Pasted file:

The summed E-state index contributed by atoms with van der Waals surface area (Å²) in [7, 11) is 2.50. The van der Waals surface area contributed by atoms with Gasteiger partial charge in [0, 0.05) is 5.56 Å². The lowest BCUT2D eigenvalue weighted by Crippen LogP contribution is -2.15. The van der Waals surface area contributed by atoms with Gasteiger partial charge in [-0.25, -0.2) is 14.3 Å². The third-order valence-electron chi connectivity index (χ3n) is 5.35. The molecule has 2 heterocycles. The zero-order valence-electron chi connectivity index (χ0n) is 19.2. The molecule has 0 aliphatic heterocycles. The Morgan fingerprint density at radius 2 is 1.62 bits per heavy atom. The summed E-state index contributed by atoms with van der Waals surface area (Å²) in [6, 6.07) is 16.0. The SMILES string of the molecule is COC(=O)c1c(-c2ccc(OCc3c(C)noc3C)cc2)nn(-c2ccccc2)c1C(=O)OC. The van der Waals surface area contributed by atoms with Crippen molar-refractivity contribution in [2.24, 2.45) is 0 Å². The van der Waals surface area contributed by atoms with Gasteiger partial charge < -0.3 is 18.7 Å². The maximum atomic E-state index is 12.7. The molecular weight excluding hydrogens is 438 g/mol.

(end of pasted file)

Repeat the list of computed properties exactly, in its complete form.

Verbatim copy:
The summed E-state index contributed by atoms with van der Waals surface area (Å²) in [7, 11) is 2.50. The van der Waals surface area contributed by atoms with Gasteiger partial charge in [0, 0.05) is 5.56 Å². The lowest BCUT2D eigenvalue weighted by Crippen LogP contribution is -2.15. The van der Waals surface area contributed by atoms with Gasteiger partial charge in [-0.25, -0.2) is 14.3 Å². The third-order valence-electron chi connectivity index (χ3n) is 5.35. The molecule has 2 heterocycles. The zero-order valence-electron chi connectivity index (χ0n) is 19.2. The molecule has 0 aliphatic heterocycles. The Morgan fingerprint density at radius 2 is 1.62 bits per heavy atom. The summed E-state index contributed by atoms with van der Waals surface area (Å²) in [6, 6.07) is 16.0. The SMILES string of the molecule is COC(=O)c1c(-c2ccc(OCc3c(C)noc3C)cc2)nn(-c2ccccc2)c1C(=O)OC. The van der Waals surface area contributed by atoms with Crippen molar-refractivity contribution in [2.24, 2.45) is 0 Å². The van der Waals surface area contributed by atoms with Gasteiger partial charge < -0.3 is 18.7 Å². The maximum atomic E-state index is 12.7. The molecular weight excluding hydrogens is 438 g/mol.